We are frequently asked if our Sterling Silver is solid.
This is a good question in the particular venue we are in.
The law states that Sterling is a quality mark which actually is supposed to meet a standard that 92.5 % of the product is Silver. This means that items advertised as sterling over base metal is an unlawful use of the word sterling. Other unlawful uses meant to confuse the readers would be that the product is Sterling over brass or some other metal.
Both of the examples are using a small amount of silver (if indeed any) over a larger amount of some other metal are misapplying the word Sterling.
Furthermore, many vendors advertise solid sterling but in fact their products will not meet the standard of 92.5 percent content of silver. This is known as undercarating. This is also an unlawful practice, but much harder to spot. When you see the term "Sterling Plate" or "Sterling Plated" used you will not get a product with "Sterling Silver". Long ago it was ruled out as proper terminology. A good indication that products are misrepresented are if the seller uses incorrect terminolgy in their listings.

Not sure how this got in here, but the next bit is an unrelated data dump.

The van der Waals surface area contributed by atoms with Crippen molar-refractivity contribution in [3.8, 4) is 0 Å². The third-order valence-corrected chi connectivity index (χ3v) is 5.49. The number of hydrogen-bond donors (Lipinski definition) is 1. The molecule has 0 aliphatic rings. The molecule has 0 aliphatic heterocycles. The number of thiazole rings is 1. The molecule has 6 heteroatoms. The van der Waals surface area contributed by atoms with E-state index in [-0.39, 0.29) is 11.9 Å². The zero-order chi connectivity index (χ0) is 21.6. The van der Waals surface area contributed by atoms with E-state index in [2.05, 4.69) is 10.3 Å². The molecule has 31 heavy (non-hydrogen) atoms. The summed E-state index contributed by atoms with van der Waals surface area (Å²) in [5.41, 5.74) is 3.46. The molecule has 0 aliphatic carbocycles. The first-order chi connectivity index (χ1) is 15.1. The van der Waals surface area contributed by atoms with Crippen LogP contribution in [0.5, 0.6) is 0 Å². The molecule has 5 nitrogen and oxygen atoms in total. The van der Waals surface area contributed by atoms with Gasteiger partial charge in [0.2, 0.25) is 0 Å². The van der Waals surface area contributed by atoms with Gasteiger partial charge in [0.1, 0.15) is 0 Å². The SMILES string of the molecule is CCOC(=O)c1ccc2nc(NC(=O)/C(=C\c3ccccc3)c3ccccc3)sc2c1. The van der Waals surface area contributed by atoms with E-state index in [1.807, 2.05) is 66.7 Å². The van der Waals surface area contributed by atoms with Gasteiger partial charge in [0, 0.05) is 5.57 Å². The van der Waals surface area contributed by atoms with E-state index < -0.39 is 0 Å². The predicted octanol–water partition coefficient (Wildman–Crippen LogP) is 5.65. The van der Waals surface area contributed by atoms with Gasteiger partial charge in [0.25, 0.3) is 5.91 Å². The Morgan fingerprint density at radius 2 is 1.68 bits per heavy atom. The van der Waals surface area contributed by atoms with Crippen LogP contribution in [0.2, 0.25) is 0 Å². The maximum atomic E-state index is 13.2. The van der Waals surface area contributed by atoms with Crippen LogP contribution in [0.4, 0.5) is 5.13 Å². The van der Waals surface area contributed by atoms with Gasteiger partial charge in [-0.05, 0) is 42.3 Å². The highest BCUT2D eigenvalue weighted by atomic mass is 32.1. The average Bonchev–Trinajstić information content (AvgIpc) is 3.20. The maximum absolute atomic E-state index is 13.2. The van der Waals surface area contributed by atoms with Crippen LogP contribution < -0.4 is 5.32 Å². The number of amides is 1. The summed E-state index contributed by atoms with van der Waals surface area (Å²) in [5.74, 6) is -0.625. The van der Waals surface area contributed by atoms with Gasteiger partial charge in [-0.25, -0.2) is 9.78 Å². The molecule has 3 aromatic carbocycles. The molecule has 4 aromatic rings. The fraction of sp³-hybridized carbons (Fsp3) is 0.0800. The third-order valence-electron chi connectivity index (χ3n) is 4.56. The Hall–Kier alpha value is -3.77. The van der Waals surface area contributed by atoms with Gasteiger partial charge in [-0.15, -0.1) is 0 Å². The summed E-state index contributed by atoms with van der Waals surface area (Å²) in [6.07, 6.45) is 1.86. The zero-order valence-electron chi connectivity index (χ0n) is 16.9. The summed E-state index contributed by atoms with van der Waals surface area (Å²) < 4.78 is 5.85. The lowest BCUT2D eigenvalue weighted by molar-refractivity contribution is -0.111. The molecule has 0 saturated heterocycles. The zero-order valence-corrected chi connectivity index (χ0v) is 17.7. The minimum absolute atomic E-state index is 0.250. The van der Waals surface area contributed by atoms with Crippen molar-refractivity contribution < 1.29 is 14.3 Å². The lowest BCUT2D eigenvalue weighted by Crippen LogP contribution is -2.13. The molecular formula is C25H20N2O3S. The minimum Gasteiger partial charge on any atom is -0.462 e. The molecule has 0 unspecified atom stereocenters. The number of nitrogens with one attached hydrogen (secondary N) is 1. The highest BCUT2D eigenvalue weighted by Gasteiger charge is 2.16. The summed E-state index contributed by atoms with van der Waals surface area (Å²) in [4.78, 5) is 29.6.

Acid testing may not get an accurate reading although you will learn to become pretty close with expirence, fresh supplies (acid) and quality products to use as a bench mark.
We would appreciate your letting the community know that this was helpful. Just remember, these are just the simple facts, but not always well known. This is not meant to be the last word in the definition of sterling silver, but a beginning to create an understanding of the product. I will frequently add to any of my guides as time permits me to continue with any particular guide, as long as there seems to be some interest.
Good luck out there.